Transition from university into employment is a huge step towards the next phase in students’ life. Many graduates make the transition with ease but for some it can be challenging. Minja Lahdelma examined the support structures of this transition phase from autistic graduate’s perspective in her master thesis.
Previous research shows that the number of autistic students is on the rise in higher education. At the same time it is known that autistic graduates’ employment rate is one of the worst from all the disability groups.
Nevertheless there are only a few studies that have examined how autistic graduates benefit from employment support provided by their higher education institutions.
In her master thesis Lahdelma examined what factors affected autistic students decision in seeking support from career services at their university. Previous studies have shown that the job application process is one of the typical barriers autistic people face so it was chosen to be the focus area of the thesis.
The data was collected as a part of the IMAGE Project. Participants were Finnish autistic university students or recent graduates (n=7) and career advisors (n=5). Data was gathered through semi-structured interviews and analysed using grounded theory.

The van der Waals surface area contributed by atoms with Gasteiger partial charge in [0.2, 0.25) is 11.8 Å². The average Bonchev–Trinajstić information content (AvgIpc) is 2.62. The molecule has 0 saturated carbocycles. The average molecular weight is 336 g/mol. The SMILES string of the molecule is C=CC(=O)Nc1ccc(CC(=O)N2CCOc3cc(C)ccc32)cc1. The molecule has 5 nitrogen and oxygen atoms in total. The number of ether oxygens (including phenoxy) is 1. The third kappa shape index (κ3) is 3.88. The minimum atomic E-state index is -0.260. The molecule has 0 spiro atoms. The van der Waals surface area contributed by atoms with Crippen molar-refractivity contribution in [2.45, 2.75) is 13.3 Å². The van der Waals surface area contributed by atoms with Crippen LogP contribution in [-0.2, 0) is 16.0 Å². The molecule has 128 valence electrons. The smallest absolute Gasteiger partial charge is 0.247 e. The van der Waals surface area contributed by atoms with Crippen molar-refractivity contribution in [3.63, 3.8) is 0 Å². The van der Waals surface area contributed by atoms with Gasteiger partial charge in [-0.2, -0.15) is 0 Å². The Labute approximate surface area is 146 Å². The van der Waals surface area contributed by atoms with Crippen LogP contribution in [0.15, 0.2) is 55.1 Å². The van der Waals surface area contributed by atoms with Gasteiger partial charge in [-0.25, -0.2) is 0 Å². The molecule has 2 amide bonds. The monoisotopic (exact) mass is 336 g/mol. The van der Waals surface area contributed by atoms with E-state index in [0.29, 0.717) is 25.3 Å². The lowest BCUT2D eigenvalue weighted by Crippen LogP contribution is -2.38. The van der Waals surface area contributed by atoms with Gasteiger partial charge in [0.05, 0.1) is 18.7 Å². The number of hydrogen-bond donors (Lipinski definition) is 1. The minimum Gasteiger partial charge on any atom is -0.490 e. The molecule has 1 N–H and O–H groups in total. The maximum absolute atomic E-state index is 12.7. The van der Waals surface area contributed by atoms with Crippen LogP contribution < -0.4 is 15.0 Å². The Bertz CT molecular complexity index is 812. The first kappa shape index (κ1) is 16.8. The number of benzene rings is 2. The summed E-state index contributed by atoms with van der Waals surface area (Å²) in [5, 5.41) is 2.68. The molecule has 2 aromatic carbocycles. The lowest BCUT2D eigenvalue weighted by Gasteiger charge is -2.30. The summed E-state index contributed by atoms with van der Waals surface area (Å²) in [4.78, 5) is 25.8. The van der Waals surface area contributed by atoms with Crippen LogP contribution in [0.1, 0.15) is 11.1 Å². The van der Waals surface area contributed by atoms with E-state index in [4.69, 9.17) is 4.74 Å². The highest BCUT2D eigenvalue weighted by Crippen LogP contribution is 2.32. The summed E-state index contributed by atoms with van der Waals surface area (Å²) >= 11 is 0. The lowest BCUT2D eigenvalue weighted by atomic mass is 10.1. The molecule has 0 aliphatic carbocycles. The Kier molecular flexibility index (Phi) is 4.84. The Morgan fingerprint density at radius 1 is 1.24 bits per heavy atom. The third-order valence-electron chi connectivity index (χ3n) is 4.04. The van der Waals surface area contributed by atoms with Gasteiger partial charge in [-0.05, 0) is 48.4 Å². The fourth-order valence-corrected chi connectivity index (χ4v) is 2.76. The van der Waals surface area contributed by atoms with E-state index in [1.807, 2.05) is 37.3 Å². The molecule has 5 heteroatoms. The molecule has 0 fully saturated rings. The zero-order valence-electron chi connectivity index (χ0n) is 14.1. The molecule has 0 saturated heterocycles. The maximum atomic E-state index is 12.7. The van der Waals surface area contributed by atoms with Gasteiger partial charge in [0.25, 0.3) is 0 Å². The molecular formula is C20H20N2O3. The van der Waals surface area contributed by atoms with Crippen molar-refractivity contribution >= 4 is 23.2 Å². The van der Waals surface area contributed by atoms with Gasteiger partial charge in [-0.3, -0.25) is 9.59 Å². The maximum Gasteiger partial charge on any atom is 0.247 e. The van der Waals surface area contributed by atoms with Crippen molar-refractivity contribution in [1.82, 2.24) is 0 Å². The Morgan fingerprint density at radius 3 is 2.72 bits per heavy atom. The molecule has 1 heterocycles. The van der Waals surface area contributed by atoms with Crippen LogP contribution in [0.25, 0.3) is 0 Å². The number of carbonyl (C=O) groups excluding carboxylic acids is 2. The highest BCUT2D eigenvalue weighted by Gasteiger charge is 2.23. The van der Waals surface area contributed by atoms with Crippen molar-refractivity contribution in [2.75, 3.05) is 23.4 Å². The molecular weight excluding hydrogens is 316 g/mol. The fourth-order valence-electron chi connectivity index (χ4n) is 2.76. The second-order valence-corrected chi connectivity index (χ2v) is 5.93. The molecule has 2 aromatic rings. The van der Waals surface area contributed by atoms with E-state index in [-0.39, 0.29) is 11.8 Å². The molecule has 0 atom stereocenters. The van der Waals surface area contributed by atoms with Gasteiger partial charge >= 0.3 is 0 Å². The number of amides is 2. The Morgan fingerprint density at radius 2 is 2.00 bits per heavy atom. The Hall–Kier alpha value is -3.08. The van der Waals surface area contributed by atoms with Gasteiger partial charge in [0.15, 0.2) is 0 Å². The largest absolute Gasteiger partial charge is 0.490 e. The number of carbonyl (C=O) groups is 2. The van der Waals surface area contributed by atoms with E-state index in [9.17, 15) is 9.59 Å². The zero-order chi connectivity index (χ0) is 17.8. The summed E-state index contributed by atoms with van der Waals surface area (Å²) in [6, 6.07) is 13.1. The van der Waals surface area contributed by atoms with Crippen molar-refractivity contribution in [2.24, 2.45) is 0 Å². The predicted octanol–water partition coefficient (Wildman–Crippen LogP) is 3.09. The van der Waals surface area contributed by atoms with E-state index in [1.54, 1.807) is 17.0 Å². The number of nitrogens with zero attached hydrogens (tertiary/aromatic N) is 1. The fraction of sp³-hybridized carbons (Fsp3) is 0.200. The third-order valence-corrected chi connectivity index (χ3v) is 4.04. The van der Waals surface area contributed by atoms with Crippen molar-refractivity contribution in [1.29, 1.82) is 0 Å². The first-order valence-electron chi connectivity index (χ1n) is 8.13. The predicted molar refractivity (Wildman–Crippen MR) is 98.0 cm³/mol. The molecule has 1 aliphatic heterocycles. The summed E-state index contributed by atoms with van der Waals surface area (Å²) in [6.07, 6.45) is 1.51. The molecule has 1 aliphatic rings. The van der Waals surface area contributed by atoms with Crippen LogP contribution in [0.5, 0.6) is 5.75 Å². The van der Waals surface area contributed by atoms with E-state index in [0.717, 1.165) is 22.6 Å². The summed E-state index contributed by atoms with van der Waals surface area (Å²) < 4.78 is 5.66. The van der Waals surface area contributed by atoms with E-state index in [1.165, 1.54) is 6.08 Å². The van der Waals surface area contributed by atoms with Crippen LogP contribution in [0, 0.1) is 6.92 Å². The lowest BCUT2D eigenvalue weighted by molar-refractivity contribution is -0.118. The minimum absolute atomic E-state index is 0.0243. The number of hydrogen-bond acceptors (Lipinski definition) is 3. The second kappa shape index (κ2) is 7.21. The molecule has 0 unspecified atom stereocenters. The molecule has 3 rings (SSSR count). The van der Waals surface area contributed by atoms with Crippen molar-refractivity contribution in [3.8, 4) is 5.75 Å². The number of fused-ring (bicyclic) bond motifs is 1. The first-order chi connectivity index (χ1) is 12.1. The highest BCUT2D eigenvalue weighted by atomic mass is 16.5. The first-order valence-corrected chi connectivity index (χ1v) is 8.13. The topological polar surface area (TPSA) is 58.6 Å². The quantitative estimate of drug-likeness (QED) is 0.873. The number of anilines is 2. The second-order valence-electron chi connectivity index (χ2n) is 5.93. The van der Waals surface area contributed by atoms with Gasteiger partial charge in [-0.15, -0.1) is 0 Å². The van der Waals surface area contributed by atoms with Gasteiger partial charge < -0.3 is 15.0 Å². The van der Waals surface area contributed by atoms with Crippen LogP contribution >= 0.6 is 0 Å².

Factors affecting autistic students’ decision to seek support
The study showed that many autistic students didn’t use career services even though they recognised needs for support in searching for a job. Three aspects affected students’ decisions to seek support from career services: 1) need for support and recognising it, 2) meeting the need for support and 3) accessibility of support.
Need for support during job search
Lahdelma found that autistic students and graduates perceived job application documents and interviews to be especially challenging for them. Some also needed support in the social aspect of job searching (e.g. networking) or help finding the appropriate jobs for them. Students also wondered if disclosing their diagnosis was beneficial or not. When asking this from both autistic students and career service professionals there was a clear separation. Professionals saw telling a more positive light than students themselves.
Meeting the needs of support and accessibility of career services
Many of the support needs expressed by autistic students were met by career services offered by universities, but problems with accessibility created barriers which hindered some students from using the services. There were structures in place that guided students into career services but often getting help demanded that students actively sought it.
This demand for self-directedness may form a barrier for many autistic students. More research is needed to examine this phenomenon further. But based on this study universities need to pay attention how they create systematic structures that guide students into services as effortlessly as possible. This could support not only autistic students but all the students in need for additional advice.